Uganda: Future of Work Is Farm Management

31 December 2019

There is an increase in the number of 'corporate farmers' in Uganda.

These are people who are employed by the private, development and public sectors and own farms as a side hustle. Once in a while, they post their harvests on social media or when they visit the farms usually on the weekend.

Vision Group CEO Robert Kabushenga even has a dedicated Facebook page about his farm which he updates every weekend or whenever he visits his farm which is located in greater Kampala.

He sings about the potential of agriculture regularly and he has somewhat become the face of what I call corporate agriculture. There are many Kabushengas out there though without the clout and ability to write regularly as he does.

Some of these corporate farmers are genuinely interested in agriculture while others are just protecting their land from grabbers because if they leave it idle, some people will settle on it illegally. The majority of these corporate farmers don't have time as they have day jobs that keep them extremely busy.

However, they face one major problem -- somebody to manage these farms professionally. The majority of corporate farmers simply get somebody from some far-off place in rural Uganda and ask them to help them manage the farm. They are more of casual workers than farm managers. Some can't even write their names or do proper recordkeeping.

Like most such workers in Uganda, sometimes the farm owner wakes up to be informed that the 'farm manager' left last night without any notice. The hustle of getting another 'manager' starts.

Pilferage is also common. A friend realized one day that he had lost more than 100 goats in under six months. His farm 'manager' kept on selling a goat or two whenever he needed to impress the village belles in Nakasongola. Assuming each goat costs Shs 150,000, my friend lost Shs 15m in a very short period of time. Somebody who had a poultry farm near Kampala kept on losing eggs and the chicken themselves to his staff.

If it is not employee theft, it is basically mismanagement frustrating corporate farmers. Supervising the workers when they know you have a busy day job somewhere else is a real hustle. Having them follow instructions is another.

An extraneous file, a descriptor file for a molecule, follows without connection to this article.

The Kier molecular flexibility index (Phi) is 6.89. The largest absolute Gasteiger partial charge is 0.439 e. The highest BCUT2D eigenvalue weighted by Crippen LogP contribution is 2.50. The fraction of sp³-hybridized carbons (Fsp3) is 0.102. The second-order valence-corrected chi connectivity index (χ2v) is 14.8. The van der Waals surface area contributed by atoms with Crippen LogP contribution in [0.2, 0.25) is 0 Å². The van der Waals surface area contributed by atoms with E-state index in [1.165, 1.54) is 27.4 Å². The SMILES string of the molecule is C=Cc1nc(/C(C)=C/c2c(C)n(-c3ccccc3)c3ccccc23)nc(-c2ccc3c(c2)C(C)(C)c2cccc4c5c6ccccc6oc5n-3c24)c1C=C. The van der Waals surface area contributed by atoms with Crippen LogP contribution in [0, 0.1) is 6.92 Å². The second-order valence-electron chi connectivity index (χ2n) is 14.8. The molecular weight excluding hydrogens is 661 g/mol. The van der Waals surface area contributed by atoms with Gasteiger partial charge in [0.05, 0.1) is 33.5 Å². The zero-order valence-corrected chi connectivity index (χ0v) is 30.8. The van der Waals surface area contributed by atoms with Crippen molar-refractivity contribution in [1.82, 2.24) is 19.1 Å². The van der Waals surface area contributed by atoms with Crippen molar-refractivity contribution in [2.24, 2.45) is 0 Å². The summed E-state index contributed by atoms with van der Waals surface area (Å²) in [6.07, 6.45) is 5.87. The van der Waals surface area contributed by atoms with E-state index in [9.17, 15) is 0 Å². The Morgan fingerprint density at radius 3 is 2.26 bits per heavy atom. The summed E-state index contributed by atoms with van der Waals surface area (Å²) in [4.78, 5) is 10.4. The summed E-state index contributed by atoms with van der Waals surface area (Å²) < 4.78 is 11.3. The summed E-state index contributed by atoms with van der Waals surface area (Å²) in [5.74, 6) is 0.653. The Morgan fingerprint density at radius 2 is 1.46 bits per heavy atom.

Workers are the biggest challenge for corporate farmers. However, it is an opportunity for serious young people. Farm management could be the future of work for Ugandans. Regardless of changes in the climate, Uganda is still favourable for agriculture. The sector employs the majority of Ugandans (UBOS puts the figure at 70 per cent of all the country's workforce) though most of them have zero skills.

So, updating one's skill for contemporary agriculture should be a priority for young people looking for work. And of course, the youth shouldn't just be dreaming of working in the city or in offices. Corporate office spaces in Kampala are becoming empty each month. Just move around Kampala's high-rise buildings!

Yet the country has ambitious dreams like the one of exporting 20 million bags of coffee in the near future. If this country is to ever achieve that, it will need many people skilled in managing farms.

There are many people interested in agriculture but they fear to invest in the sector because of the issues associated with management mentioned above. They may not want to leave their jobs in the corporate world to settle on a farm to do personal supervision and management. So, instead of agriculture, they invest in easy-to-manage sectors such as real estate where supervision is minimal once the building is complete.

The real estate sector where they invest doesn't employ many people once construction is over. A few cleaners and security guards are all that one needs. For other stuff like plumbing, a contractor can always be called in whenever the need arises. Agriculture already employs a lot of people and it has the potential to take on more people especially those with the necessary skills such as farm management.

Statistics from the African Development Bank show that Africa imports $35 billion worth of food annually and expected to rise to $110 billion by 2025! This is partly because agriculture has been left to be mainly run by peasants or those who couldn't find jobs elsewhere. The corporate farmers aren't getting good returns because of supervisory and management issues.

An honest skilled educated farm manager would be able to use technology that is increasingly available to manage a farm better. Young people looking for jobs should start to seriously consider farm management.

The writer is a communication and visibility consultant.

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